Low-frequency LTE spectrum is in demand all over the world. Low-frequency signals penetrate into buildings much better than high-frequency signals and have a greater effective range. This means that a given carrier can provide coverage for a given population using fewer masts, especially in an urban environment; or it means that a carrier can provide a higher speed service for greater numbers of customers. Low-frequency signal does have the disadvantage that the theoretical data speeds are lower than high-frequency spectrum and this is why many carriers are pairing up their low spectrum with middle or higher frequency spectrum. High frequency LTE spectrum is ideal when used to provide high-speed connectivity in busy, congested areas, such as city centers, shopping malls and airports.
In the United States of America, the two largest carriers, AT&T and Verizon, control close to two thirds of the low-frequency spectrum but we've seen evidence that T-Mobile, especially, is catching up. Back in April, T-Mobile bought a chunk of 700 MHz spectrum from Verizon and we know that the uncarrier has been working hard to roll out the low spectrum frequency. We know from T-Mobile's comments in the past that it is their intention to provide 20 MHz by 20 MHz spectrum for customers in urban areas; the wider the spectrum, the larger the data pipe and so the higher the capacity. Today's news, that T-Mobile appear to have enabled a 5 MHz by 5 MHz LTE Band 12 (700 MHz) spectrum in Michigan city area, is still some way short of that 20 MHz by 20 MHz promise, but it's a start! Previously, T-Mobile did not have any coverage at the 700 MHz point. This coincides with other reports that 700 MHz LTE coverage has been spotted by T-Mobile USA users at Long Island and Houston.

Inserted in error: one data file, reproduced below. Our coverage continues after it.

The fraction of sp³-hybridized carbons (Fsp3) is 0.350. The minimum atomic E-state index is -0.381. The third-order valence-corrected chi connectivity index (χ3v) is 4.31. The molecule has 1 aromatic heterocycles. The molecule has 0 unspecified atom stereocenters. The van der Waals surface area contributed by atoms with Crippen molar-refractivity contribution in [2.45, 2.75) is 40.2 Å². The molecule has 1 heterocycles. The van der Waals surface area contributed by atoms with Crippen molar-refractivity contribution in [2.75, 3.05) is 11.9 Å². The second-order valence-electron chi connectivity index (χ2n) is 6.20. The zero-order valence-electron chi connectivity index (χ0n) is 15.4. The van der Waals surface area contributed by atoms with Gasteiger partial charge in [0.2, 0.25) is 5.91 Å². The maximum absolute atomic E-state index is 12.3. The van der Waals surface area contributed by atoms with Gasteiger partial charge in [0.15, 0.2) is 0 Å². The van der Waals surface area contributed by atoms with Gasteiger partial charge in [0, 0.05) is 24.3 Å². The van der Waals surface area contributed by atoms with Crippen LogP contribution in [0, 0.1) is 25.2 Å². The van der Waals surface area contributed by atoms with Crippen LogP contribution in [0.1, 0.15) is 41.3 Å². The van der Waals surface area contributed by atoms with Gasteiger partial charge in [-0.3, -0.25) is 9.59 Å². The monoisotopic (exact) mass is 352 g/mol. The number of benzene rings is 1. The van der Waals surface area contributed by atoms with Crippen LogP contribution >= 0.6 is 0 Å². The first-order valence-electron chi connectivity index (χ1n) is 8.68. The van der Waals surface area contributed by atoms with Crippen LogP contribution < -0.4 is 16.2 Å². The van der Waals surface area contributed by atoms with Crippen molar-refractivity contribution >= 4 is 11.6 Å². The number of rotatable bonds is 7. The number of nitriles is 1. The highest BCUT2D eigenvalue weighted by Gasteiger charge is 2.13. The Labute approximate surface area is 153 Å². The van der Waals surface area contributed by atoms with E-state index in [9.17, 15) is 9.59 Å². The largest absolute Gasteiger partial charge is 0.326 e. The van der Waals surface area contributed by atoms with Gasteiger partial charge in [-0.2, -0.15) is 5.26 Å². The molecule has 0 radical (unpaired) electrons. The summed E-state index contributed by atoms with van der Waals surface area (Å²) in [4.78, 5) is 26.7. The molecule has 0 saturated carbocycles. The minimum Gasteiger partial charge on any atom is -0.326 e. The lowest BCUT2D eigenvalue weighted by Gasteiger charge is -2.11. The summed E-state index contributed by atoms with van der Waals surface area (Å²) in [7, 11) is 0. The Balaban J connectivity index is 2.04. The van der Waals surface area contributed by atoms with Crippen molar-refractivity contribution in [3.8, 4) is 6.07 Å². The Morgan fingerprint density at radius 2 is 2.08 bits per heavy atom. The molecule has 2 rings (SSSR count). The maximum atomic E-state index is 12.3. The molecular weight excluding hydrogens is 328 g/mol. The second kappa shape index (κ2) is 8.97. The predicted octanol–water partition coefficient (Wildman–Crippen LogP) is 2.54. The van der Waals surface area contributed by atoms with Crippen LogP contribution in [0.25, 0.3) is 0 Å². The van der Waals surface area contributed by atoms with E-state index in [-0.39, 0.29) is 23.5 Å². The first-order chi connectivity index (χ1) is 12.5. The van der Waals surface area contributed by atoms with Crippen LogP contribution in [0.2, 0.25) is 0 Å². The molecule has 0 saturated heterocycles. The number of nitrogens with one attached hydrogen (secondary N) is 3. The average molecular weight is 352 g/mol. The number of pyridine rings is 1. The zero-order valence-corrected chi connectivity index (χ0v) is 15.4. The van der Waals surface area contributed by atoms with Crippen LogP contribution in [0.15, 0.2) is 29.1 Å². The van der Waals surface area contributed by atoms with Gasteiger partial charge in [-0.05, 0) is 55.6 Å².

The screenshot shows a Samsung Galaxy Note 4 in service mode having run a speed test. We don't know if this speed test was conducted over the 700 MHz frequency as there is no way to tell. If it was, there likely were not many users on the same frequency but we don't know at what state T-Mobile were running their network: when testing, carriers tend to turn the speed and signal strength down. We'll need to wait a few months for more T-Mobile USA devices supporting this frequency to be connected. What we do know is that the 700 MHz spectrum is very important to T-Mobile. If T-Mobile's low spectrum provides the carrier with a broad blanket of coverage across the country and into towns and cities, this is a very good move indeed. But over to our readers: do you use T-Mobile USA? Do you know if your device supports LTE Band 12? Would today's news help you move to T-Mobile at your next upgrade? Let us know in the comments below.